Bonneville International laid off five Salt Lake radio employees Monday.
"Our Salt Lake Radio Group has had to reduce its overall staff (90-plus) by five," Craig Haslam, Bonneville spokesman, said.
"The move was a business decision, purely in response to the harsh realities of current economic and market conditions, nothing else. Period. It truly was a very painful decision to make, because all five were exceptional, talented and highly capable employees."
One of the five employees let go was KSFI ("FM-100") veteran midday host Bob Nelson.
Reportedly one traffic reporter, a KSL news reporter, a producer and a salesperson were also let go.
Years ago, Nelson described himself to the Deseret News as "the most famous person no one's heard of."
Nelson's deep, pleasant voice was also among the best in the business and he had been at KSFI for about 26 years, since 1983.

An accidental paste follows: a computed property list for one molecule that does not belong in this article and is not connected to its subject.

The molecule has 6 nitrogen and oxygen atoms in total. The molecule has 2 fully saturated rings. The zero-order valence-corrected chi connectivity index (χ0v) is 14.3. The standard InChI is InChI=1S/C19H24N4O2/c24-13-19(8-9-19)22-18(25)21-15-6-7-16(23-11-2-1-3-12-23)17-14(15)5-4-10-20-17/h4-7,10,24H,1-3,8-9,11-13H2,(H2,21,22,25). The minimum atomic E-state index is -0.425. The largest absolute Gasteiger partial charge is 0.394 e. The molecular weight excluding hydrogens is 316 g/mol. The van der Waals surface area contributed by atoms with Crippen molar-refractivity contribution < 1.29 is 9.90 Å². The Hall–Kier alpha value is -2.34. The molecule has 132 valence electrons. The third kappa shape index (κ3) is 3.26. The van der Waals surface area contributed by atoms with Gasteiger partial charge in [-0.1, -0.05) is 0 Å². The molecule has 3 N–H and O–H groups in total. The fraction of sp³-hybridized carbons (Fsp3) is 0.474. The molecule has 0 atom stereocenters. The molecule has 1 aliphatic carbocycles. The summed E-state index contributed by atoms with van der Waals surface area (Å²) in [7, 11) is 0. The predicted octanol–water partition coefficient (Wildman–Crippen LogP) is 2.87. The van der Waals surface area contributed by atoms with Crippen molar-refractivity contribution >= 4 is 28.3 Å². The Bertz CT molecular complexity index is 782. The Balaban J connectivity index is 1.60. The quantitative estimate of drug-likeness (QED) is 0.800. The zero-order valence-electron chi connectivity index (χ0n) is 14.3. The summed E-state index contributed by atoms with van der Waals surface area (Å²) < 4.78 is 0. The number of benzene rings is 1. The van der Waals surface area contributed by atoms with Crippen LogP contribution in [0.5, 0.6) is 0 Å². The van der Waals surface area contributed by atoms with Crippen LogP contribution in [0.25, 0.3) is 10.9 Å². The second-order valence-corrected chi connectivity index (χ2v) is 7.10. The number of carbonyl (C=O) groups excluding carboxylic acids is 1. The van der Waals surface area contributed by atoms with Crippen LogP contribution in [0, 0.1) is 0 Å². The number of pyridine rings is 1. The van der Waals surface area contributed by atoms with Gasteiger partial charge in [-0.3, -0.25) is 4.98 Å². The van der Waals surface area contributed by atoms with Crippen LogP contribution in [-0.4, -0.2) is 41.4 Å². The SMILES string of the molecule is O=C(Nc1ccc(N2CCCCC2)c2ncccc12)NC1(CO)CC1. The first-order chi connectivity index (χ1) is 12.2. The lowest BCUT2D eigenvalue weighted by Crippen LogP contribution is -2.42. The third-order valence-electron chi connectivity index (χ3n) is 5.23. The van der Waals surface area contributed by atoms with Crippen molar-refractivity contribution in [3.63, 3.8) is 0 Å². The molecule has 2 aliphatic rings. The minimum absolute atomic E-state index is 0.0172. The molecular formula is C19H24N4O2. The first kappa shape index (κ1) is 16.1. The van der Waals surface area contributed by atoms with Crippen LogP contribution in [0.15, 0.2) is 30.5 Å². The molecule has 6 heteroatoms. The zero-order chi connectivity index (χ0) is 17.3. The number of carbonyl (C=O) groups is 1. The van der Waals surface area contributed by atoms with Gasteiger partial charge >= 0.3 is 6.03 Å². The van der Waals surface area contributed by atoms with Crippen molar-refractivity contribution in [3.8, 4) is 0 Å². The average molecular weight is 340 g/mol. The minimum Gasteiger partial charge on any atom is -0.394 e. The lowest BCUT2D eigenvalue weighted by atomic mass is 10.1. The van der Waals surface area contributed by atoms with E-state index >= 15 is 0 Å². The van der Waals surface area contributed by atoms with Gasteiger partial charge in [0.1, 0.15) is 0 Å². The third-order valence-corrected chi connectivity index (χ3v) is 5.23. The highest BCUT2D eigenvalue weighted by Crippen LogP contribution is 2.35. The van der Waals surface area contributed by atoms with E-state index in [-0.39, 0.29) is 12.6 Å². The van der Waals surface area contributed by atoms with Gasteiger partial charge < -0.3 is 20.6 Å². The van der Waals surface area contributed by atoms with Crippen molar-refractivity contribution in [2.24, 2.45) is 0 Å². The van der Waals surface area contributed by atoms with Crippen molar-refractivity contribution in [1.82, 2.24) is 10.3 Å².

He remained on the air when the station was sold by Simmons Media.
He also worked at KUER from 1978-83.
In the fall of 2007 Bonneville's KSL trimmed its "Nightside Project" staff.
Sister station KSL-TV, Ch. 5, cut eight employees earlier this year due to a decrease in advertising revenues.
KSL is the No. 1-rated radio station in the Salt Lake market. According to the latest estimates from Arbitron, KSL had a 9.2 percent audience share last fall for listeners, ages 12-plus. That was 2.9 percent higher than second-place KSFI.
Bonneville's other Salt Lake station, KRSP (FM-103.5), is ranked fifth with a 4.9 share in the market.
So these cutbacks affect three of the top five radio stations in the market, grim news for other local stations.
According to the Radio Advertising Bureau, U.S. radio stations ended 2008 with a 10 percent decline in advertising revenue — the third consecutive year for negative growth in the industry.
Clear Channel Radio reduced its workforce nationally by about 9 percent in January. For the Salt Lake division of Clear Channel, that meant an undisclosed number of cutbacks, but Laura Bedore of KOSY was among those let go.
Among TV stations in Salt Lake, it appears that only KSTU-Ch. 13 has not made cutbacks.
The public seems to take news reports and its radio and TV personalities for granted, but the grim economy is certainly creating challenging times.
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